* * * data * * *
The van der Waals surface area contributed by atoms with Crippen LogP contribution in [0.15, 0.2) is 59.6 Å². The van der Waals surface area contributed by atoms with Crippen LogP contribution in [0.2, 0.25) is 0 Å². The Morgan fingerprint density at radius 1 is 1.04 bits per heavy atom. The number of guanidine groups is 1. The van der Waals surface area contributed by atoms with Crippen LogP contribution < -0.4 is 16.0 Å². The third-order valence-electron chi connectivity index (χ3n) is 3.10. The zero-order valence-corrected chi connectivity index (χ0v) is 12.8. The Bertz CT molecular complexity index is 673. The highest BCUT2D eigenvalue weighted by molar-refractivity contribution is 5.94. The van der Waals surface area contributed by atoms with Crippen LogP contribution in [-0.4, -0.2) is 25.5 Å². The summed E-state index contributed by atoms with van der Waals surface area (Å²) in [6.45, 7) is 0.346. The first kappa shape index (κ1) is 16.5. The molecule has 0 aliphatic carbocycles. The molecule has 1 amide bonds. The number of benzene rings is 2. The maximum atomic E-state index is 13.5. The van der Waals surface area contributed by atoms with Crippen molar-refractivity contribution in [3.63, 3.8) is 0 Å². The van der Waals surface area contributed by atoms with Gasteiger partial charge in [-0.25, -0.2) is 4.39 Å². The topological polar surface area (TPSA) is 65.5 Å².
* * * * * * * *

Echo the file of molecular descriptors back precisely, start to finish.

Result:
The van der Waals surface area contributed by atoms with Crippen LogP contribution in [0.15, 0.2) is 59.6 Å². The van der Waals surface area contributed by atoms with Crippen LogP contribution in [0.2, 0.25) is 0 Å². The Morgan fingerprint density at radius 1 is 1.04 bits per heavy atom. The number of guanidine groups is 1. The van der Waals surface area contributed by atoms with Crippen LogP contribution < -0.4 is 16.0 Å². The third-order valence-electron chi connectivity index (χ3n) is 3.10. The zero-order valence-corrected chi connectivity index (χ0v) is 12.8. The Bertz CT molecular complexity index is 673. The highest BCUT2D eigenvalue weighted by molar-refractivity contribution is 5.94. The van der Waals surface area contributed by atoms with Crippen LogP contribution in [-0.4, -0.2) is 25.5 Å². The summed E-state index contributed by atoms with van der Waals surface area (Å²) in [6.45, 7) is 0.346. The first kappa shape index (κ1) is 16.5. The molecule has 0 aliphatic carbocycles. The molecule has 1 amide bonds. The number of benzene rings is 2. The maximum atomic E-state index is 13.5. The van der Waals surface area contributed by atoms with Crippen molar-refractivity contribution in [3.63, 3.8) is 0 Å². The van der Waals surface area contributed by atoms with Gasteiger partial charge in [-0.25, -0.2) is 4.39 Å². The topological polar surface area (TPSA) is 65.5 Å².